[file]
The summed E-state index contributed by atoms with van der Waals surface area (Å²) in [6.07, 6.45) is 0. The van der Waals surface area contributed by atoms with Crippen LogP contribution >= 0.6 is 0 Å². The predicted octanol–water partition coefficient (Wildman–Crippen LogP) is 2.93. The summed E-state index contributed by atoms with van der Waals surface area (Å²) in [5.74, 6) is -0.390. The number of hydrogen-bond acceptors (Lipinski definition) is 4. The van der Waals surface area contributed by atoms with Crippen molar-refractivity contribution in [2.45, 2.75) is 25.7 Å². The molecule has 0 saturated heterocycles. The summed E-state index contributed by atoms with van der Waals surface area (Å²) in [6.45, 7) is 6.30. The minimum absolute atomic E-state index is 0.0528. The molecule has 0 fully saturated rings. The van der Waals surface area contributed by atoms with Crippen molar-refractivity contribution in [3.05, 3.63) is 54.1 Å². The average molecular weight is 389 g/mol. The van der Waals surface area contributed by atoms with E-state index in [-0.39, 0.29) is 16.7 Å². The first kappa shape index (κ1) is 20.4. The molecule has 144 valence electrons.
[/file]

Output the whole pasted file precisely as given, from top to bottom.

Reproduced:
The summed E-state index contributed by atoms with van der Waals surface area (Å²) in [6.07, 6.45) is 0. The van der Waals surface area contributed by atoms with Crippen LogP contribution >= 0.6 is 0 Å². The predicted octanol–water partition coefficient (Wildman–Crippen LogP) is 2.93. The summed E-state index contributed by atoms with van der Waals surface area (Å²) in [5.74, 6) is -0.390. The number of hydrogen-bond acceptors (Lipinski definition) is 4. The van der Waals surface area contributed by atoms with Crippen molar-refractivity contribution in [2.45, 2.75) is 25.7 Å². The molecule has 0 saturated heterocycles. The summed E-state index contributed by atoms with van der Waals surface area (Å²) in [6.45, 7) is 6.30. The minimum absolute atomic E-state index is 0.0528. The molecule has 0 fully saturated rings. The van der Waals surface area contributed by atoms with Crippen molar-refractivity contribution in [3.05, 3.63) is 54.1 Å². The average molecular weight is 389 g/mol. The van der Waals surface area contributed by atoms with E-state index in [-0.39, 0.29) is 16.7 Å². The first kappa shape index (κ1) is 20.4. The molecule has 144 valence electrons.